Troy Fuhriman, director of domain management at the registrar, told DI today that the company has just sent TLS a letter stating that it no longer wishes to sell .feedback names.

TLS earlier this month accused MarkMonitor of breaking the terms of its Registry-Registrar Agreements by leaking details of that agreement to media outlets including yours truly.

While TLS CEO Jay Westerdal told DI that an apology from MarkMonitor would be enough to make the termination threat go away, MarkMonitor has clearly decided against that route.

“We’re going to terminate all accreditation agreements for .feedback,” he said. “In part it’s a response to ICANN’s finding that Top Level Spectrum violated its Pubic Interest Commitments, and what we believe is a retaliatory breach notification from them.”

MarkMonitor and a small posse of high-profile clients including Facebook recently won a Public Interest Commitment Dispute Resolution Policy complaint against .feedback, related to the transparency of its launch policies and pricing.

It was in that complaint that MarkMonitor released details contained in the RRA that TLS deemed to be confidential.

Terminating the agreement means that MarkMonitor will no longer be able to sell .feedback names as a registrar and will have to transfer its existing registrations to a different registrar.

Not many clients are affected. MarkMonitor had only 45 .feedback domains under management at the last count (which was still enough to make it the fourth-largest independent .feedback registrar).

Most of these domains will be moved to 101domain, which with fewer than 200 domains is still the leading .feedback registrar.

UPDATE: Westerdal says that MarkMonitor was in fact terminated on Monday. Neither party claims that MarkMonitor made any effort to comply with the breach notice by apologizing.

.feedback threatens to shut off MarkMonitor

Top Level Spectrum, the controversial .feedback gTLD registry, has threatened to de-accredit MarkMonitor unless it apologizes for “breaching” its registrar contract.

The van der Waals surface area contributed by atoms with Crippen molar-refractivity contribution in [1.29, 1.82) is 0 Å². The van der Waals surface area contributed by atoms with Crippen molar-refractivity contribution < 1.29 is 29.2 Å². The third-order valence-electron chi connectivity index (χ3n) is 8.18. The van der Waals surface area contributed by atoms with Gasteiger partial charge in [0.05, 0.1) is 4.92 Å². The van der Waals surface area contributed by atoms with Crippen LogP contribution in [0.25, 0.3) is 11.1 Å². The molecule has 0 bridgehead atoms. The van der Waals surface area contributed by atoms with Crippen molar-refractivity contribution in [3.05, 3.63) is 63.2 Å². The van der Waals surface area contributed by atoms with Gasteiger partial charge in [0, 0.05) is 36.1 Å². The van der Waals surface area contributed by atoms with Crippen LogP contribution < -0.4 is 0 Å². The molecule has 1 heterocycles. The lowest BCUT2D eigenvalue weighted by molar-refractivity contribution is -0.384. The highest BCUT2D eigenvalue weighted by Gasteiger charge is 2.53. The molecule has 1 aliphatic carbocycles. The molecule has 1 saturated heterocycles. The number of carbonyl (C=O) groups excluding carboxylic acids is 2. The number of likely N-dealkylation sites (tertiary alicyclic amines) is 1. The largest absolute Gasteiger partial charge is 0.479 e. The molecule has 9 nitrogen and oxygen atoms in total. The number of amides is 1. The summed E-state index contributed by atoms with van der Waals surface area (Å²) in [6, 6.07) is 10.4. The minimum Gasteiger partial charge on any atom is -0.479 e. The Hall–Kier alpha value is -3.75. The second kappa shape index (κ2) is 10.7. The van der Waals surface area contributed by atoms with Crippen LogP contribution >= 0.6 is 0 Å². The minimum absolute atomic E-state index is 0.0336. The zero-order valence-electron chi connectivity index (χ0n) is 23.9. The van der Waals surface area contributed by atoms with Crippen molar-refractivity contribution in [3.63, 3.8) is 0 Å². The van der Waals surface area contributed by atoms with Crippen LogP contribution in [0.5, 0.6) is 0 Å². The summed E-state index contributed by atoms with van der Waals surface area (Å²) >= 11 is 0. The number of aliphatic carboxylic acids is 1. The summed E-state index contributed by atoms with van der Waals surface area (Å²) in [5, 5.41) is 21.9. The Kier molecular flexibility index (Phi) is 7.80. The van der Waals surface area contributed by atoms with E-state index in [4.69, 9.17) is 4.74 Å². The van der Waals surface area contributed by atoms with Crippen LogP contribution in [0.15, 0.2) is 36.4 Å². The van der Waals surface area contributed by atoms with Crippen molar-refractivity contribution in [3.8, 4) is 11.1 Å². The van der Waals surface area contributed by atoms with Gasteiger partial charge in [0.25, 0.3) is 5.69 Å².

The move is evidently retaliation for the MarkMonitor-coordinated complaint about .feedback’s launch policies, which last month led to TLS being found in breach of its own ICANN contract.

De-accreditation would mean MarkMonitor would not be able to sell .feedback domains any more, and its .feedback names would be transferred to another registrar.

In a letter to MarkMonitor (pdf) yesterday, TLS informs the registrar that it breached its Registry-Registrar Agreement by releasing said RRA to “the press” as part of the exhibits to its Public Interest Commitments Dispute Resolution Policy complaint.

The problem we take issue with is that your exhibit should have redacted the “Confidential RRA Agreement” prior to being handed over to ” the press ” and it should have been marked in an appropriate way so ICANN would not publicly disclose it. As we can tell no precautions were taken and as a party to the action we find that you violated the confidentiality of the agreement.

I understand “the press” in this case includes DI and others. We published the document last October. We were not asked to keep anything confidential.

The RRA section of the document is marked as “private and confidential” and contains terms forbidding the disclosure of such information, but the name of the registrar is redacted.

TLS believes the undisclosed registrar is actually Facebook, a MarkMonitor client and one of the several parties to the PICDRP complaint against .feedback.

While Facebook may not have actually signed the RRA, MarkMonitor certainly did and therefore should not have released the document, TLS says.

The letter concludes that the “breach… seems incurable” and says: “Please let us know what actions you will take to cure this breach with us or we will have no other option but to de-accredited your Registrars.”

Despite this, TLS CEO Jay Westerdal tells us that an apology will be enough to cure the alleged breach.

The threat is reminiscent of a move pulled by Vox Populi, the .sucks registry, last year. Vox deaccredited MarkMonitor rival Com Laude in June for allegedly leaking a confidential document to DI (I was never able to locate or identify the allegedly leaked document, and had not published any document marked as confidential).